I’ve been working on the Android Go team for close to two months now, our goal is to make Android run well on sub-$100 phones.

As part of my work, I have to jump between different parts of Android - some days are spent profiling application code, other days digging into frameworks, sometimes looking at the kernel.

One of my investigations recently was around Android startup, so the goal of this series of post is to summarize and highlight interesting/important points of the process.

Android’s init

If you’ve used Unix-like OS, you’ve probably heard of the init process. This is pid 1 on the OS. It is started by the kernel and runs as a daemon. Some init processes include launchd (on Mac OS) and systemd (on various Linux distributions like Ubuntu and Debian).

Android has its own init process 1, the source is found here.

rc files

The README goes into a lot more details about how it works, especially around the rc files, but here are the main points:

  1. Configuration for init is defined in rc files
  2. These files contain actions and services
  3. An action is a trigger and a list of commands
  4. Commands look like shell commands, e.g. mkdir, chown, start
  5. A service is a program, such a binary, that is started by init

It’s probably instructive to look at some example rc files: this folder contains some rc files for Android that are copied to the root of the Android device, and hence the folder name rootdir.


The primary file is init.rc. It isn’t particularly long, at 700+ lines, and it’s possible to trace through it to figure out what exactly it’s doing. But here are high level overview:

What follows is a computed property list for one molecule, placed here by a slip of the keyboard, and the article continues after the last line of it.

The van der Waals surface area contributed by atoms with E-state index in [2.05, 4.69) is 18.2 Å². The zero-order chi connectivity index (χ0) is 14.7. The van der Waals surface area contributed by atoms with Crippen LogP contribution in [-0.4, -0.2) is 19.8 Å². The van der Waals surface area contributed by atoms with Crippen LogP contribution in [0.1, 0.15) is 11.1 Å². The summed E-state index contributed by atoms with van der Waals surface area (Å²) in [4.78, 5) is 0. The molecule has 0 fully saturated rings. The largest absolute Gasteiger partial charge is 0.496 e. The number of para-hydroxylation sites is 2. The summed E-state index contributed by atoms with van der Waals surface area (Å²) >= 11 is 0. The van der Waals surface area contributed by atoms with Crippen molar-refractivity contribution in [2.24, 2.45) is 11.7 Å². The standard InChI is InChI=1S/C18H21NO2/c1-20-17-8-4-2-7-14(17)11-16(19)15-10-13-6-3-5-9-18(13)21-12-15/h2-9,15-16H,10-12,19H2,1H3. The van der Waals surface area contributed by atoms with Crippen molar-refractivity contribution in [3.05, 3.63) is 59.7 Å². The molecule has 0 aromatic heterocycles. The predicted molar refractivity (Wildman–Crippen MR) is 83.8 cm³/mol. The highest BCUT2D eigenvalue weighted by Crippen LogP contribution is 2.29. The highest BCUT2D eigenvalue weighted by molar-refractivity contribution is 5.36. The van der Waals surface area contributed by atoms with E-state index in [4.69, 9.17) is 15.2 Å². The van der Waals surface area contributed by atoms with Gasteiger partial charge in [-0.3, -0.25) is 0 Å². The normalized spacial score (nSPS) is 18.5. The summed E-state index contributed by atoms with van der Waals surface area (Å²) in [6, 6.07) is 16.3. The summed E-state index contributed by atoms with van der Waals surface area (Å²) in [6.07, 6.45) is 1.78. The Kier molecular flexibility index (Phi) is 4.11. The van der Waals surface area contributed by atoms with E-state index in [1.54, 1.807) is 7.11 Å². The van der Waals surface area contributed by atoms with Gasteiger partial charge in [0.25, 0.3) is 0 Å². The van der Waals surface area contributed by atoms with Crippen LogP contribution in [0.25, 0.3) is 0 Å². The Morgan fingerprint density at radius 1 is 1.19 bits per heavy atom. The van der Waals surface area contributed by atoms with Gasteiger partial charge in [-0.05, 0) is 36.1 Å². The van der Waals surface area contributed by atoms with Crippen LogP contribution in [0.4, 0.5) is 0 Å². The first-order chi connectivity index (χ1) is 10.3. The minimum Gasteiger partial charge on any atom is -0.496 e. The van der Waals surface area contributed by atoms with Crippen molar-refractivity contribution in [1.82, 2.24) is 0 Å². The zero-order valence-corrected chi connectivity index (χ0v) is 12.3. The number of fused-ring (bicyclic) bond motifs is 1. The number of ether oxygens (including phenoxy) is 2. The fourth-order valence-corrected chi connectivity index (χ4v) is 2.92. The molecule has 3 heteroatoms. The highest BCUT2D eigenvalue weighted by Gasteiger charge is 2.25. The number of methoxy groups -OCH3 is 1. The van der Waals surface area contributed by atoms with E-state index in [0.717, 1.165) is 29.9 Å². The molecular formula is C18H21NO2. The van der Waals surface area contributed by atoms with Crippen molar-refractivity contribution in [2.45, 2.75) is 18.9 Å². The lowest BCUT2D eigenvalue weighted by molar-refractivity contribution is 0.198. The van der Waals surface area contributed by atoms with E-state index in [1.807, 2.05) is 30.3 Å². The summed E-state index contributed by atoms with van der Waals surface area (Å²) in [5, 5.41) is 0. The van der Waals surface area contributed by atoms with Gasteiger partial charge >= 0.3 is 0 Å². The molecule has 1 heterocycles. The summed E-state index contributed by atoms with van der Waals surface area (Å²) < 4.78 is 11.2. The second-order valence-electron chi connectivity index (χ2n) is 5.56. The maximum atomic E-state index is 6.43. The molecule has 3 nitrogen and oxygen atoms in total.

1. creates directories
  2. mounts device onto filesystem
  3. writes files the rest of the system needs
  4. changes ownership of files and directories

other rc files

Looking at the top of init.rc we can see some import statements.

import /init.environ.rc
import /init.usb.rc
import /init.${ro.hardware}.rc
import /vendor/etc/init/hw/init.${ro.hardware}.rc
import /init.usb.configfs.rc
import /init.${ro.zygote}.rc

The import strategy adopted by init is described in the README, and the simplified description is that it recursively traverses all the imported rc files to extend the configuration.

The init.${ro.hardware}.rc file is a vendor specific file, for example marlin (the Google Pixel XL), has its rc file here.

There are also other rc files located in system/core, for example lmkd, the low memory killer, has a rc file here, which describes how to start lmkd, what class it is, what user group it should be started as, etc.

Starting up

So here is a summary of what init process looks like:

  1. Run init
  2. Parse init.rc files
  3. Parse imported rc files recursively
  4. Triggers a bunch of actions
  5. Starts a bunch of services

In another blog post we will look at a very important service called zygote.

  1. I’m not sure about the history and rationale, would appreciate any links or documentation.↩︎